The harm of unexamined stereotypes

As Ms Nordell knows, the very concept of unconscious bias can sound exculpatory

Book cover
The End of Bias: A Beginning: The Science and Practice of Overcoming Unconscious Bias

The End of Bias: A Beginning: The Science and Practice of Overcoming Unconscious Bias
Author: Jessica Nordell
Publisher: Metropolitan Books/Henry Holt & Co
Price: $28.99
Pages: 353

The varieties of awfulness are myriad, with people mistreating one another for any number of reasons, but in The End of Bias, Jessica Nordell guides us through bad behaviour of one particular kind. Instead of the “unvarnished cruelty” of the person who deliberately inflicts suffering, she turns our attention to something less brazen and more insidious: the harm that people wreak unthinkingly and unintentionally because they hold unexamined stereotypes.

“Most people do not go into their professions with the goal of hurting others or providing disparate treatment,” Ms Nordell writes, contending that the gap between what people believe and what they do might be hypocritical, but it also offers the possibility for change. “If people come to see that they themselves inadvertently discriminate, but they also value fairness and equality, that realization can be a spur to action. People want to be internally consistent.”

Reassuring lines like these might make The End of Bias sound like an anodyne, standard-issue business book, but Ms Nordell, a science journalist with a degree in poetry, is too reflective a thinker to make this just another well-meaning tribute to the importance of diversity training. In fact, when it comes to diversity training itself, “the results are often mixed,” she writes. Managers can feel as if their autonomy is being undermined, with white men in some cases reacting to pro-diversity messages as if they’re being presented with a cardiovascular threat. Employees of colour can feel as if they’re being made into a spectacle — expected to “teach” white people and serve as “an instrument for others’ self-improvement.”

But leaving employees to figure things out by themselves can deepen the problem. Ms Nordell cites a study where nearly 90 per cent of respondents reported that their own objectivity was above average — and this belief in one’s own objectivity correlated with discriminating against other people more. 

The book begins with the story of Ben Barres, a transgender neurobiologist who transitioned in his 40s and was startled to realise how his ideas and authority had been devalued before — “not overtly, generally, but in a way that was noticeable when that devaluing suddenly vanished.” It’s this subtlety — the ordinary banality of it — that leads some sceptics to question how much everyday bias actually matters. In 2011, the Supreme Court justice Antonin Scalia wrote a majority opinion in a class-action lawsuit filed by women working at Walmart; Scalia argued that those women couldn’t have been denied promotions and steered into low-wage positions because there wasn’t evidence of a concerted effort to keep women down.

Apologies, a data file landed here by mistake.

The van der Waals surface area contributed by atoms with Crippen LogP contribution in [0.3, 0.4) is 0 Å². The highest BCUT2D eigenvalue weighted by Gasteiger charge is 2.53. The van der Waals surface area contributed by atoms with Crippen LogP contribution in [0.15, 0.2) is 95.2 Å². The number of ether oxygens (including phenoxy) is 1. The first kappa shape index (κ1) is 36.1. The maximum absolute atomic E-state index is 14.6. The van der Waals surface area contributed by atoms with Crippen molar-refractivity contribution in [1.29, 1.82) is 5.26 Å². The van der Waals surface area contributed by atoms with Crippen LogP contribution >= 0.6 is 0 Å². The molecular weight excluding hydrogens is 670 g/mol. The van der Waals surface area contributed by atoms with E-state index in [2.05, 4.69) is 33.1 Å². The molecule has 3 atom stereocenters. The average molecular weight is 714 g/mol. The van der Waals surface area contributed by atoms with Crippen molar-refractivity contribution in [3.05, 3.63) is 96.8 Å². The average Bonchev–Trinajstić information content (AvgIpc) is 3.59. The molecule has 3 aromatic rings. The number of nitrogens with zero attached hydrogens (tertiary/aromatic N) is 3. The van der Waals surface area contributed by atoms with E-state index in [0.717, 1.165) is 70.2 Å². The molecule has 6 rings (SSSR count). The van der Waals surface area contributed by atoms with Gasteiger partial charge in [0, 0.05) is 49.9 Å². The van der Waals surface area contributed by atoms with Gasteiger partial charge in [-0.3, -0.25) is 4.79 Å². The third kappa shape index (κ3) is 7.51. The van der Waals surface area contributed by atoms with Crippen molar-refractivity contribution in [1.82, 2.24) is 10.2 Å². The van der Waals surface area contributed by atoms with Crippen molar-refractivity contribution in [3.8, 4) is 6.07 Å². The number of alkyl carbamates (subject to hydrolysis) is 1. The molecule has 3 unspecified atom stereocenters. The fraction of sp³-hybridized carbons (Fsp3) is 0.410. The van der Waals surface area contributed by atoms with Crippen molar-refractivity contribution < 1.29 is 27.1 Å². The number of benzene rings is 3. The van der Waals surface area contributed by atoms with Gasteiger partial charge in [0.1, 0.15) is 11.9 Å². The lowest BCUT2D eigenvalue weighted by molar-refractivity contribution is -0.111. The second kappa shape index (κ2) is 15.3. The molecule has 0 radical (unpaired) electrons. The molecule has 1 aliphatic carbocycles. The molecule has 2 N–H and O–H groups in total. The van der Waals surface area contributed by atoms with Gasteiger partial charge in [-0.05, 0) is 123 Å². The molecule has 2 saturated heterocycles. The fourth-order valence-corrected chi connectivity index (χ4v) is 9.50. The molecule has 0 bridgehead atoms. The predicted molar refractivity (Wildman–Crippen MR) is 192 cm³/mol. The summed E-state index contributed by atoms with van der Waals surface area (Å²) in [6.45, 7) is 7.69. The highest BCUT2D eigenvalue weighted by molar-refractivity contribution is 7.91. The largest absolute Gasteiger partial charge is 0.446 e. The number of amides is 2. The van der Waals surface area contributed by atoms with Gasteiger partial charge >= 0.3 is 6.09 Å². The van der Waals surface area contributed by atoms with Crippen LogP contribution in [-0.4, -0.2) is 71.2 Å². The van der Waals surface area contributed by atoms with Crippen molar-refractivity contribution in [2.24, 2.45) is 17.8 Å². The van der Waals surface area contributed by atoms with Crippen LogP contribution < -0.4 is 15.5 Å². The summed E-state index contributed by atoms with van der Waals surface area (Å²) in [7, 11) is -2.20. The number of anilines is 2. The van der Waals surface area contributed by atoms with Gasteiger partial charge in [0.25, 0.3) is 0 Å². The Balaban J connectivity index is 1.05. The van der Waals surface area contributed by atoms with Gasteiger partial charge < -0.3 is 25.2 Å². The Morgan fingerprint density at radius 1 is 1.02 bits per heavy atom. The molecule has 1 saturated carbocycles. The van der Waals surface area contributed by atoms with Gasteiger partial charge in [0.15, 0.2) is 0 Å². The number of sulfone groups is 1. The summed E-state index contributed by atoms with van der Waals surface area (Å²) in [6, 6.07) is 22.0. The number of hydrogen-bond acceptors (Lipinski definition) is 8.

“Most managers in any corporation — and surely most managers in a corporation that forbids sex discrimination — would select sex-neutral, performance-based criteria for hiring and promotion that produce no actionable disparity at all,” Scalia wrote (a strikingly wide-eyed assertion that gives “the distinct impression,” Ms Nordell writes, “that Scalia had never had a job”).

What he didn’t entertain was the possibility that individual acts of discrimination could add up to enormous companywide disparities, Ms Nordell points out. Workplaces, to say nothing of societies, are complex systems that the human brain can have a hard time grasping in their totality, and so people often revert to explaining discrimination in simple terms — which is to say, they revert to explaining it away, as the inevitable result of differences between groups. Or else they try to minimise it — to dismiss bias as the problem of a few bad apples who don’t necessarily have the power to shape an entire corporate culture.

Wanting to understand the dynamics of bias — the way it can generate feedback loops with compounding effects — Ms Nordell teamed up with a computer scientist to create a simulation of a fictional company called NormCorp, where there was a 3 per cent difference in how women and men were treated. By the end of the simulation, 82 per cent of NormCorp’s leaders were men.

This dimension to bias, as something that occurs over time, is an essential part of Ms Nordell’s analysis. Too often people think in terms of discrete moments — a degrading meeting here, a fleeting comment there — but Ms Nordell points out that bias is often iterative and chronic, taking place over many interactions. The effect is cumulative, not just for the company but for the person subject to it. She cites research suggesting that subtle bias can in some cases be more detrimental than overt bias, because navigating ambiguity is so mentally and emotionally taxing. It can leave people “questioning their own perceptions,” she writes, “a sort of internal gaslighting.”

As Ms Nordell knows, the very concept of unconscious bias can sound exculpatory — suggesting that people can’t be responsible for something if they’re oblivious to it. But this isn’t a book that lets anyone off the hook. If anything, The End of Bias argues for a more profound sense of responsibility; Ms Nordell describes bias as a kind of theft, one that deprives individuals and undermines entire societies. She also compares encounters between humans to the environmental concept of an edge, the place where two ecosystems meet. It can be a fraught space, full of peril; but it can also be a place of stunning fertility and biodiversity. “In the ferment of that edge,” she writes, “something new can grow.”